A drug that can enable mice to run for nearly 70 per cent longer before succumbing to exhaustion has been developed by scientists searching for a pill that mimics the effects of exercise.
Despite having a sedentary lifestyle, the mice were normally able to run for 2 hours 40 minutes in a treadmill. However, those given the drug managed to keep going for 4 hours 30 minutes.
The drug, known as GW, activates a gene called PPARD that has been associated with being able to run long distances, resistance to weight gain and being responsive to insulin. These are all qualities normally associated with physical fitness.
One of the researchers, Dr Weiwei Fan, of the Salk Institute in the US, said: “Exercise activates PPARD, but we're showing that you can do the same thing without mechanical training.
“It means you can improve endurance to the equivalent level as someone in training, without all of the physical effort.”
While such a drug might be misused by athletes hoping it would give them an advantage over their rivals, it is hoped it could improve the health of those who find it difficult to exercise effectively, such as elderly, obese or ill people.
It is thought artificially increasing fitness could help people with heart conditions in particular.
"It's well known that people can improve their aerobic endurance through training," said Professor Ronald Evans, who holds Salk's March of Dimes Chair in Molecular and Developmental Biology. "The question for us was: how does endurance work? And if we really understand the science, can we replace training with a drug?”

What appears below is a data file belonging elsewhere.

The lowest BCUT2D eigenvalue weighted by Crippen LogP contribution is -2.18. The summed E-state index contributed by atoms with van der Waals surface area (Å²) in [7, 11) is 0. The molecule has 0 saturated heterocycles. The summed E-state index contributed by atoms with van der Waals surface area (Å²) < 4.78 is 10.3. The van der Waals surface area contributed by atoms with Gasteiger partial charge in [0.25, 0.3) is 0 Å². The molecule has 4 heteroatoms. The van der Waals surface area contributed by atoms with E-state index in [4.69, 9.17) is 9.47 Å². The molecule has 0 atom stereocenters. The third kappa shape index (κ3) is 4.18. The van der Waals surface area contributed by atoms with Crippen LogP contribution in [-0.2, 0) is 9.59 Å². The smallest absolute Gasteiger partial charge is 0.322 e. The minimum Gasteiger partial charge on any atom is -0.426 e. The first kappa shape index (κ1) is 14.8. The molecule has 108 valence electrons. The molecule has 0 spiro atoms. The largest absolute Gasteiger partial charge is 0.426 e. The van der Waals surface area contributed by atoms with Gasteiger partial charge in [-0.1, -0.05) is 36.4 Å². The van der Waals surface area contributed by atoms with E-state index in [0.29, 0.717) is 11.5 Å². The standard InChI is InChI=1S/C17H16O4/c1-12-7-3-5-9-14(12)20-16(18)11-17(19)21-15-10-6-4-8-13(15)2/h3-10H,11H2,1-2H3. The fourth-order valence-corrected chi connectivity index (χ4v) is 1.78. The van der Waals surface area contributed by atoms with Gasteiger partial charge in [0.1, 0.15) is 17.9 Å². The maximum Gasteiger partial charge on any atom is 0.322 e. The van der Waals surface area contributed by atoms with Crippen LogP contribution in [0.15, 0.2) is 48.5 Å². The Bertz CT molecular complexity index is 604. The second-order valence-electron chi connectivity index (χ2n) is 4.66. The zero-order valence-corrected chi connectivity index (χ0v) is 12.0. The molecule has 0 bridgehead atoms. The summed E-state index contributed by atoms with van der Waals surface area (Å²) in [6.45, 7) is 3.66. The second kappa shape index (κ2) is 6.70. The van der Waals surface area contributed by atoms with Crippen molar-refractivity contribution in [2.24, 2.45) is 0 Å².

The study, described in the journal Cell Metabolism, built on previous research into the way endurance is built up by exercising.
As people get fitter, their muscles start burning more fat instead of blood sugar and it is thought PPARD is involved in this process. This is important as the brain much prefers sugar as a source of energy.
When long-distance runners "hit the wall", they can become confused because their brain is struggling to get enough energy.
So, as people exercise more, their bodies prioritise sugar for the brain and force the muscles burn fat instead, according to the scientists’ theory.
The study found the mice’s muscles did not go through changes associated with aerobic fitness, including a change to muscle fibres that burn fat rather than sugar.
In a statement, the Salk Institute said: “Although the lab's studies have been in mice, pharmaceutical companies are interested in using the research to develop clinical trials for humans.
“The team can envision a number of therapeutic applications for a prescription drug based on GW, from increasing fat burning in people suffering from obesity or type 2 diabetes to improving patients' fitness before and after surgery.”